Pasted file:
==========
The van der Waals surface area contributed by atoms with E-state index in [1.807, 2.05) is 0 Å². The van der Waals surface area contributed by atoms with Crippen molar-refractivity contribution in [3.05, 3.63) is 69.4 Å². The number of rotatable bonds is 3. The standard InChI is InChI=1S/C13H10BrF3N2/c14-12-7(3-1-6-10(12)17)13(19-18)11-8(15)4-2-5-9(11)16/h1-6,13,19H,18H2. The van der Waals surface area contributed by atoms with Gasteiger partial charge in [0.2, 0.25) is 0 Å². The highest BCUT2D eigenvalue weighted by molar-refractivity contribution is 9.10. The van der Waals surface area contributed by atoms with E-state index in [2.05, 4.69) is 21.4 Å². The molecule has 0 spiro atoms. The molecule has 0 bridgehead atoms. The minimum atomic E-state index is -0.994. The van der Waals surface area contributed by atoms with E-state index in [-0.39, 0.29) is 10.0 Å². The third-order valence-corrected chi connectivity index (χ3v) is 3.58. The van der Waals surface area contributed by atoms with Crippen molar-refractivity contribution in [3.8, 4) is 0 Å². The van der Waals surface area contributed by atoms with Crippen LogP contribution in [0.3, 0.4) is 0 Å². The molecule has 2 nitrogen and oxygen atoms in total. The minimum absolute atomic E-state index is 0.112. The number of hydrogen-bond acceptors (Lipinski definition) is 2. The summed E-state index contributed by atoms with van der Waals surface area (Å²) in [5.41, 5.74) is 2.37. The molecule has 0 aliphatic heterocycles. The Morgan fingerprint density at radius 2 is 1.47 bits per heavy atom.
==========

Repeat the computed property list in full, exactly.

The van der Waals surface area contributed by atoms with E-state index in [1.807, 2.05) is 0 Å². The van der Waals surface area contributed by atoms with Crippen molar-refractivity contribution in [3.05, 3.63) is 69.4 Å². The number of rotatable bonds is 3. The standard InChI is InChI=1S/C13H10BrF3N2/c14-12-7(3-1-6-10(12)17)13(19-18)11-8(15)4-2-5-9(11)16/h1-6,13,19H,18H2. The van der Waals surface area contributed by atoms with Gasteiger partial charge in [0.2, 0.25) is 0 Å². The highest BCUT2D eigenvalue weighted by molar-refractivity contribution is 9.10. The van der Waals surface area contributed by atoms with E-state index in [2.05, 4.69) is 21.4 Å². The molecule has 0 spiro atoms. The molecule has 0 bridgehead atoms. The minimum atomic E-state index is -0.994. The van der Waals surface area contributed by atoms with E-state index in [-0.39, 0.29) is 10.0 Å². The third-order valence-corrected chi connectivity index (χ3v) is 3.58. The van der Waals surface area contributed by atoms with Crippen molar-refractivity contribution in [3.8, 4) is 0 Å². The van der Waals surface area contributed by atoms with Crippen LogP contribution in [0.3, 0.4) is 0 Å². The molecule has 2 nitrogen and oxygen atoms in total. The minimum absolute atomic E-state index is 0.112. The number of hydrogen-bond acceptors (Lipinski definition) is 2. The summed E-state index contributed by atoms with van der Waals surface area (Å²) in [5.41, 5.74) is 2.37. The molecule has 0 aliphatic heterocycles. The Morgan fingerprint density at radius 2 is 1.47 bits per heavy atom.